New Atheism’s New Position?

changed-mindThere seems to have been a clear reduction in the severity of the New Atheist position. Not that I miss them, but I’ve wondered what happened to the bold, sweeping, unqualified claims about the unparalleled evils of religion. Whatever happened to the smug comments about how every person of any intelligence rejects God? They can be found, for sure, but do seem to be a quickly dying fad.

I’ve been told that all the earlier statements to these effects were never really meant to communicate this attitude, that theists have grossly exaggerated what the New Atheists have been claiming. If so, I can only reply that it was easy to do, given the words that were being used.

But, I’ve noticed that this seems to fit the group’s pattern of refusing to make or support claims. It almost seems to be a defining characteristic of the New Atheists that they can be counted on to deny making a claim rather than defend a position.

I’ve been told that Hitchens’ comments about Stalin were never meant to imply that his movement was religious, that Dawkins’ statements about the God of the Bible were not meant to refer to the God believed in by all Christians, but only some, and that Harris’ statements that it is sometimes ethical to kill people for their beliefs is not connected to his suggestion that the United States drop nuclear bombs on Muslim nations.

Obviously, I find these claims dubious, but that is not the point. Rather, I wonder what is left of the New Atheist platform when all these retractions (or, if you’d prefer, “clarifications”) are made. It seems to me that they are not making any of the claims that got them attention in the first place.

Instead, their position seems to be this:
1. They don’t believe in God, but wouldn’t say that he doesn’t exist
2. They don’t claim that society would be better if it were filled with atheists, but simply that religion can’t automatically be assumed to aid society.
3. They don’t claim that religious people are statistically any more violent than atheists.
4. They don’t claim that belief in God requires rejection of evolution.

So far, this hasn’t quite blown my socks off. After all the bombast, all the screaming, billboards, sacrilegious comments, mockery, and moral posturing, is this what we are left with? It really doesn’t seem any stronger a position than would be taken by the agnostics of a generation ago. In fact, if one removed “don’t believe in God” from the first item, this could describe my own position.

I’m not sure that there’s ever been a more horribly disappointing platform than this. I appreciate that these people are trying to be more reasonable, and try to be grateful for the change, but the degree of self-righteousness I’ve seen over a set of ideas which haven’t held up even to simple challenges leads me to wonder why these people are still passionate about atheism at all. Yes, the question of God is a live one, but it seems clear that this group can offer nothing in support of their philosophical assumptions at all like the evidence it insists of others.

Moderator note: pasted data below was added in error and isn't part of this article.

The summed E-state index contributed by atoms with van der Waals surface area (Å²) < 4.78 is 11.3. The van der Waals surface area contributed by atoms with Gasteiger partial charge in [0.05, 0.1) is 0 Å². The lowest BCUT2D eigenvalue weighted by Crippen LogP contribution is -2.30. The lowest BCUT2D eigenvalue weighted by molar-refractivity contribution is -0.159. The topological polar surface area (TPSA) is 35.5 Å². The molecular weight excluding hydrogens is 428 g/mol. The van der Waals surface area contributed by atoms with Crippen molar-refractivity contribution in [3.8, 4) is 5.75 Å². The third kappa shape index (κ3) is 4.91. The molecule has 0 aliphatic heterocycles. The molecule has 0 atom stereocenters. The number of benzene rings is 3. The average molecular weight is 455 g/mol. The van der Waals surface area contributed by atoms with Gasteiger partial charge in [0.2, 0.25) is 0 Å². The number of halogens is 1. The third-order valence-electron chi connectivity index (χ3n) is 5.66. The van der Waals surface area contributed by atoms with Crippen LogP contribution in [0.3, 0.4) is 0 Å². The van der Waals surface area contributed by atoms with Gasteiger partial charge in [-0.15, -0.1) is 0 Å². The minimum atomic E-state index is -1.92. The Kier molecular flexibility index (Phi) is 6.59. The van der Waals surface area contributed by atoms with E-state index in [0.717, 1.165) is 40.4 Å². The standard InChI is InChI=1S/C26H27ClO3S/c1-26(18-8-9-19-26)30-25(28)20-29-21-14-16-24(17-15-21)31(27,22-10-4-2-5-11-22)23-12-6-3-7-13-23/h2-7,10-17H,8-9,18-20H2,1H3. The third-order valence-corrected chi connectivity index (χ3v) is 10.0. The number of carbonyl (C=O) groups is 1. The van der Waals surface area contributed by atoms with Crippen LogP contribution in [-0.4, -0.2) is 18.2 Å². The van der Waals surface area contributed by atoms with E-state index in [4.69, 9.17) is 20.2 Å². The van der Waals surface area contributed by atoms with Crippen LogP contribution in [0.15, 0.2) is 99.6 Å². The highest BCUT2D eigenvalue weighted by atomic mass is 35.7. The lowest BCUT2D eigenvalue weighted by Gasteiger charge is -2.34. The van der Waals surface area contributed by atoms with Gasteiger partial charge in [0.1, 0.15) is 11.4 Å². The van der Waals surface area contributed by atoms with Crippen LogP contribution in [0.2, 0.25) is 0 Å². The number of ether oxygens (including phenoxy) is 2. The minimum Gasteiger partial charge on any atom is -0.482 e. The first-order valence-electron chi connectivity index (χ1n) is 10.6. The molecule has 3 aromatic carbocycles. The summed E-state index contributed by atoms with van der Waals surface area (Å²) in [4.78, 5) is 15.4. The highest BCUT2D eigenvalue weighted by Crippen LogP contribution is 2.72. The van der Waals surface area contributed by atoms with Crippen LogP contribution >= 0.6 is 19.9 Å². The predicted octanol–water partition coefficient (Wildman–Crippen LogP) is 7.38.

Isn’t that, itself, a reason for them to seriously reconsider their basic position?

7 responses to “New Atheism’s New Position?

  • gcobb1990

    Dawkins did say that he believes evolution destroys the idea of god. As for anything Hitchens said, he was pretty damn clear and consistent about it and if we try to interpret the words of a dead man, we are only acting to convolute it. However, if I saw some of these retractions, I would agree.

  • betweenbluerocks

    I’ve reading — and very much enjoying — a book by mathematician/apologist John Lennox, Gunning for God: Why the New Athiests Are Missing the Target.

    Lennox manages to be so good humored and so logical in dealing with their arguments. I haven’t finished it yet, but I think I can recommend it safely.

  • David King

    One problem is that it is very threatening to examine one’s presuppositions. Here I think the mature Christian has a distinct advantage over the atheist. A Christian is aware of the metaphoric hand of the Holy Spirit upon his shoulder as he contemplates these things. (Thy rod and thy staff…) The atheist has only an abyss. It must be all the more frightening.

    I very much appreciate your argument style. It’s what I think of as apologetic ju-jitsu, where one uses the force of the atheist’s own assertions to put him on his back.

  • Debilis

    Thank your for the kind words!
    I suppose I should keep that point in mind: I’m always trying to walk a balance in taking a clear position on truth, but being empathetic at the same time.

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